For the second time this century, the asteroid Apophis will pass by Earth this Wednesday, Jan. 9. It will whiz by even closer in 2029, and has a small chance of colliding with Earth in 2036. Aphophis's fly-by tomorrow will be at a safe distance of 14.5 million kilometers. But on April 13, 2029, it will come within 30,000 km, one-tenth the distance to the Moon, and closer than the 36,000 km of communications satellites' orbits.
The Guardian reports that Apophis is on the list of Potentially Hazardous Asteroids kept by the International Astronomical Union's Minor Planet Center. Russia has announced that it has tentative plans to land a tracking beacon on Apophis sometime after 2020, so that its orbit can more precisely be tracked.
As EIRNS reported late last month, Apophis is but one of an estimated 20,000 potentially dangerous asteroids surrounding Earth, but scientists have been able to identify only about 1,000 of them. The Age of Australia reports that on Feb. 15, asteroid 2012 DA 14 will come within 34,500 km of Earth.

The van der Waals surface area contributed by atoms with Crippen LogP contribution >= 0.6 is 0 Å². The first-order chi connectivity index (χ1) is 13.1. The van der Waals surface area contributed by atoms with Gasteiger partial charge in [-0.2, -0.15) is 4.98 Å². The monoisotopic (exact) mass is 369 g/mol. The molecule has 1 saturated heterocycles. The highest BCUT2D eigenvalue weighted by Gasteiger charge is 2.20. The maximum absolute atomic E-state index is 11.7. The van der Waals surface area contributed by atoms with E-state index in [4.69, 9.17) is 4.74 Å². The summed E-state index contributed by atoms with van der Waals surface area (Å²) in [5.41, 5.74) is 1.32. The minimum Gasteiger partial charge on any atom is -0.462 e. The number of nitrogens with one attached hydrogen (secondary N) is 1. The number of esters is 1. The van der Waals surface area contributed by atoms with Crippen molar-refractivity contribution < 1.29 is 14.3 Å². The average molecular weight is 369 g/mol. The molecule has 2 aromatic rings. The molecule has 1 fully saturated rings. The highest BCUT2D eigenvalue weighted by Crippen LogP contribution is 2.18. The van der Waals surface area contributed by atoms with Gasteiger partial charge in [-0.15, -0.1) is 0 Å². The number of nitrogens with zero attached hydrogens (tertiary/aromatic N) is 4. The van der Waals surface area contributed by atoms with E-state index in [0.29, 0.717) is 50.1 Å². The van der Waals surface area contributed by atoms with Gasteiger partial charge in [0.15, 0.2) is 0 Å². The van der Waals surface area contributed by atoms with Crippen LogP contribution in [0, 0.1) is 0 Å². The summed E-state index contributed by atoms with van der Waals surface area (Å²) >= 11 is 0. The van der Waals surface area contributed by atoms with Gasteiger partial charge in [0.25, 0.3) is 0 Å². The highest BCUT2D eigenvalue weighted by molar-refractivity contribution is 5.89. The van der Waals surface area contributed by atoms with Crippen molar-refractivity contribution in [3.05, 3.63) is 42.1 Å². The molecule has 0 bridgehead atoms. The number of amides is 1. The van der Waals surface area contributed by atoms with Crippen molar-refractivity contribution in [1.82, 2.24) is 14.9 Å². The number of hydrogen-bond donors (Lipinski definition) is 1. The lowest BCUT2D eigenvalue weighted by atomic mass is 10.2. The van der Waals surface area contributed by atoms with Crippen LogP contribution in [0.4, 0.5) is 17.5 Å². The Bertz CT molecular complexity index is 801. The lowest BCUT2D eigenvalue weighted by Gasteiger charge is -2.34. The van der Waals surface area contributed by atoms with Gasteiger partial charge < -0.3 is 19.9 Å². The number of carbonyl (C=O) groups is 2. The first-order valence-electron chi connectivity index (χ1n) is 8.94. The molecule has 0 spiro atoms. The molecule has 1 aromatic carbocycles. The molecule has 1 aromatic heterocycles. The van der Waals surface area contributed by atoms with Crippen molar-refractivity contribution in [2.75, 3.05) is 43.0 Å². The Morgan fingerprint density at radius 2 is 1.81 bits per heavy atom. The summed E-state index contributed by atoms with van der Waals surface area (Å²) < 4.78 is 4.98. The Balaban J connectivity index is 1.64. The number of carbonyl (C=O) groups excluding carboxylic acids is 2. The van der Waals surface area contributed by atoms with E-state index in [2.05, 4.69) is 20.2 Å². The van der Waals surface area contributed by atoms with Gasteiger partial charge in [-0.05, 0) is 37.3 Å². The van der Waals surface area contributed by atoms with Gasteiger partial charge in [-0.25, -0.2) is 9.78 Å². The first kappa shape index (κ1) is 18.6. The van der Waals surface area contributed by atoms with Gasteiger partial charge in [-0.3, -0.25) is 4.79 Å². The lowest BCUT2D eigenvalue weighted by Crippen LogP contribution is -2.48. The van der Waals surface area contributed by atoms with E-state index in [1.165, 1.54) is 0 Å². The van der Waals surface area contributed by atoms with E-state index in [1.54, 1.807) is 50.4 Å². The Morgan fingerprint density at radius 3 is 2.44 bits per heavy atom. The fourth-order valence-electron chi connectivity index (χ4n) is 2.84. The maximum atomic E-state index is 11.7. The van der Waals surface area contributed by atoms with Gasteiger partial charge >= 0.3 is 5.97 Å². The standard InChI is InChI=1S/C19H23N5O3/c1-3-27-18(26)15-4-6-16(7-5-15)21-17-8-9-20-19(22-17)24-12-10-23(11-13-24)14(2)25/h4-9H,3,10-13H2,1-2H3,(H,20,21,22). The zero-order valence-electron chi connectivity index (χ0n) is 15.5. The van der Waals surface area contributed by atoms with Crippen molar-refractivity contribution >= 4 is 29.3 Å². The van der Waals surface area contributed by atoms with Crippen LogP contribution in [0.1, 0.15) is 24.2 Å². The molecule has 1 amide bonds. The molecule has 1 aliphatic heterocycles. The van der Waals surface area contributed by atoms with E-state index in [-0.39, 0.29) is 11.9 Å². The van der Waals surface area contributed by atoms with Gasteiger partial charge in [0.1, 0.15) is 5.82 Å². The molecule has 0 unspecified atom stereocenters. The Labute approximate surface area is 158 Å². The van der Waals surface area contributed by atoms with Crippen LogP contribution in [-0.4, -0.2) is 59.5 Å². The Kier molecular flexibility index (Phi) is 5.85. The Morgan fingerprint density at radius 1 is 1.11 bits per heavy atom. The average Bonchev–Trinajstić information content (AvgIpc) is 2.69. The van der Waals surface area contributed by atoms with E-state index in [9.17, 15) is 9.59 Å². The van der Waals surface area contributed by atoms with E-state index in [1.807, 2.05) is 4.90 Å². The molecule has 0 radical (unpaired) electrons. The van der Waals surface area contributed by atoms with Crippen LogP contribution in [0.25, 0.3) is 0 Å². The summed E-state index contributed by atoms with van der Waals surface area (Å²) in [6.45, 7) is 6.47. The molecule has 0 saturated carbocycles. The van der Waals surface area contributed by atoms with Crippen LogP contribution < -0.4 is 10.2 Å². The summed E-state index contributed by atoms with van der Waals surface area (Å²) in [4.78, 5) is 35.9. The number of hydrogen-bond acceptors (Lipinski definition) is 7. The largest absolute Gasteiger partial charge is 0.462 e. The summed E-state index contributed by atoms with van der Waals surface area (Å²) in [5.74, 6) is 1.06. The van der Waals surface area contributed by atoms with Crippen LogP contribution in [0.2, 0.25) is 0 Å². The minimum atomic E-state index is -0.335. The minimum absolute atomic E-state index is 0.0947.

Were Apophis, a 300-meter-wide space rock, allowed to hit the Earth in 2036, the Daily Mail reports, NASA has calculated that it would generate a blast equivalent to 500 megatons of TNT. In comparison, the most powerful hydrogen bomb ever detonated, the Soviet Tsar Bomba, released 57 megatons. The Australian news.com says, "If the asteroid were to hit Earth in 2036, it would explode with the power of 100,000 Hiroshima nuclear bombs. Thousands of kilometres will be affected directly, and the cloud of smoke and dust will [sic] envelop the planet."
Discovered in 2004, Apophis is named for a demon serpent of Egyptian mythology. The Philippine Daily Inquirer notes today that Apophis is the ancient Egyptian spirit of evil, darkness, and destruction, and is associated with natural events such as solar eclipses, storms, and earthquakes. The myth says that the Sun god Ra destroys Apophis every morning at dawn, a job that mankind would do well to learn to mimic long before 2036.